Given its scope, the book is surprisingly small -- it winds its way through biology, psychology, economics, history, and politics, ending with philosophy. Whybrow begins by looking at why consumerism thrives in the United States, exploring the biological heritage of its citizens and speculating that most Americans are the descendants of generations of adventurous and risk-taking migrants whose curiosity and inventiveness have helped create a supereconomy -- enabled by the perfect governmental and economic system, a classically liberal republic dedicated to material prosperity through laissez-faire capitalism. The two key components are like a flame and kindling -- together, they create a roaring fire. A key aspect of the United State's biological constitution is that the allele so common in the United States that Whybrow associates with risk-taking is also associated with addictive behavior -- an origin of the manic behavior he will address later. A nation composed of risk-takers combined with a government that promotes and thrives on risk-taking behavior are an explosive combination in Whybrow's opinion, and they have the promise of boundless prosperity -- so long as the financial system is held in check by societal pressure (the more "humanizing" aspects of culture like a sense of community or religion ) and governmental regulation.

There's the problem. After delighting in the United States' economic growth throughout the 20th century (its general growth, even taking into account the Depression and recession of the '70s), Whybrow laments at what began happening in the nineteen-eighties. Not only did the "conservative revolution" remove the breaks from the roaring locomotive that is the American economy, but the technological boom allowed for even more instantaneous communication, making the world far too small and busy for human beings to live comfortably in it. Adding to his distress is that culture, which was supposed to keep economic growth in its place, has either been re-written or rendered impotent. The result of this is much unpleasantness -- obesity, stress-related illnesses, and the near-complete alienation of humanity from its natural and healthy societal norms: healthy family life, intimate communities, healthy sleep cycles, a good diet, exercise. Manic consumerism is like a cancerous cell: its growth is unchecked, it is unnatural, it is harming its host, and it is spreading -- not only in industrializing countries, but in nations like Britain and France that are being overwhelmed by the tide of American culture. Ultimately, there's not much that can be done, and Whybrow seems to hint that the cancer will continue to grow unless more people become aware of the problem and mindful of the power of culture itself. What will become of us if this does not happen is only hinted at darkly: the United States in the novella Manna comes to mind,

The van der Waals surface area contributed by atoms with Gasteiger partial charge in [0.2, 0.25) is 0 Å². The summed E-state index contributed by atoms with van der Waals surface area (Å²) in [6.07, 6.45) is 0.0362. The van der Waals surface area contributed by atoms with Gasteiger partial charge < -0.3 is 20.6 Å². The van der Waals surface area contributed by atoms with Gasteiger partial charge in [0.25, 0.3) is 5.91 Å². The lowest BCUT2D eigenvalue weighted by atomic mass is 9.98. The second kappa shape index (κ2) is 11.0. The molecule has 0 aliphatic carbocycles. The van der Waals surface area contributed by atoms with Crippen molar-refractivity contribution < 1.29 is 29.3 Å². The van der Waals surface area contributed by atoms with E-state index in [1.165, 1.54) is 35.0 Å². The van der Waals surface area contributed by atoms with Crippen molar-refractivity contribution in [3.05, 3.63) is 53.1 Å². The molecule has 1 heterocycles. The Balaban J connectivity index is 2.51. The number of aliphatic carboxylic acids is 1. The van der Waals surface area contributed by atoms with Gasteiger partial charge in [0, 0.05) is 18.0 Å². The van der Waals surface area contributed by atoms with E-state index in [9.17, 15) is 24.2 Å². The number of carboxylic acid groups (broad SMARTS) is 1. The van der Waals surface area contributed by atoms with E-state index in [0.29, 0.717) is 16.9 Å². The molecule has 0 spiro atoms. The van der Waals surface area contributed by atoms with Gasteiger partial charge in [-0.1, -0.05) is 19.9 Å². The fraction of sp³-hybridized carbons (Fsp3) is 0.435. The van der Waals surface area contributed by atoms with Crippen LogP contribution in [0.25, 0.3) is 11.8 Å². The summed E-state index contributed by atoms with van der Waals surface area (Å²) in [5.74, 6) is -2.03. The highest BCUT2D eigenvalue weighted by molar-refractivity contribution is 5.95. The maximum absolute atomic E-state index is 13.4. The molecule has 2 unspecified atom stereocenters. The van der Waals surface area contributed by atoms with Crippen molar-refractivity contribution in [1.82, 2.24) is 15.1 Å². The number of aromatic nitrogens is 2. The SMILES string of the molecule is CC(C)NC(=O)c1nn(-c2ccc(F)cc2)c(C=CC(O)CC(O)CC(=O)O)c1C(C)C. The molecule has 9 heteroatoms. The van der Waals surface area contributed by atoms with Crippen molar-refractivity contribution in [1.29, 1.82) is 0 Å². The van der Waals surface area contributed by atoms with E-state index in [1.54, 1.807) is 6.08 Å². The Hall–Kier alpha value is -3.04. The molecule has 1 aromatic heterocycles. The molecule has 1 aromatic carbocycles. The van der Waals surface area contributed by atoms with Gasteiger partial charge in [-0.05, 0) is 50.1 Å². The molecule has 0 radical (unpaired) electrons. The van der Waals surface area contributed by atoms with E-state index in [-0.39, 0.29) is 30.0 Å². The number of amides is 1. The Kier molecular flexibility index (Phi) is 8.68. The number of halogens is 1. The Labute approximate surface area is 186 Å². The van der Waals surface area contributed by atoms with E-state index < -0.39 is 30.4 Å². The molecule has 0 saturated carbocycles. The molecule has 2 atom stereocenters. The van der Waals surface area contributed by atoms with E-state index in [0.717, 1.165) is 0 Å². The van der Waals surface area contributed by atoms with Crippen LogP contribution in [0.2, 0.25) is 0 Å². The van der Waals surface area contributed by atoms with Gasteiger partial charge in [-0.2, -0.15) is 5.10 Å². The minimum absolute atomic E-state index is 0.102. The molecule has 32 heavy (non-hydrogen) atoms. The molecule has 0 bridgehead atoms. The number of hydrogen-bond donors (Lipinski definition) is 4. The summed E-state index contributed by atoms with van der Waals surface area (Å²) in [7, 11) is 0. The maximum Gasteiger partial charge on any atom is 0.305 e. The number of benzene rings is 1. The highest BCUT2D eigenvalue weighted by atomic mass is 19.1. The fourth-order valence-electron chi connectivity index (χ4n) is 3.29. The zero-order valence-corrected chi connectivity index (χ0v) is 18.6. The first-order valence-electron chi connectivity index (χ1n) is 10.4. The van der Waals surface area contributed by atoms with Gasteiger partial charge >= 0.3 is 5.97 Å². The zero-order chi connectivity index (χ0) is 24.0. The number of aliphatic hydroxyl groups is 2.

Whybrow writes well, and I think he makes his case fairly -- but the book could have been much stronger. Given that (as Whybrow notes himself) the disconnect between society and biological needs is developing in other industrializing countries, I think Whybrow's criticisms of what economies based on manic consumption do to their societies could have stood on their own, without his work on America's biological composition being mentioned. I can't make an intelligent comment on it, but it seems a bit far-fetched. When Whybrow writes (apparently surprised) about culture being used by the economics system, he is unwittingly noticing the same thing that Karl Marx, Erich Fromm, and Neil Postman noted: economic and technological systems shape the cultures they are introduced into, even if they are the initial products of those cultures. I think if Whybrow had connected his work to other criticisms -- particularly those from the Frankfurt school -- the overall effect of his argument might have been increased. As it is, Whybrow seems to be surprised that human culture has been subjugated by those forces. Also, although he explains why people become enslaved to their work, he doesn't really address why people become obsessed with buying other than referring to the addictive effect buying can have on many people.

Overall, a very readable book with a valid core criticism despite weaknesses in the way the argument is made.

Related Reading:

Tuesday, May 19, 2009

Wisdom of the Ages

Wisdom of the Ages: A Modern Master Brings Eternal Truths into Everyday Life
(Strangely, the subtitle on Amazon is "60 Days to Enlightenment." It seems to be a different edition with 20 more pages.)
© 1998 Wayne Dyer
268 pages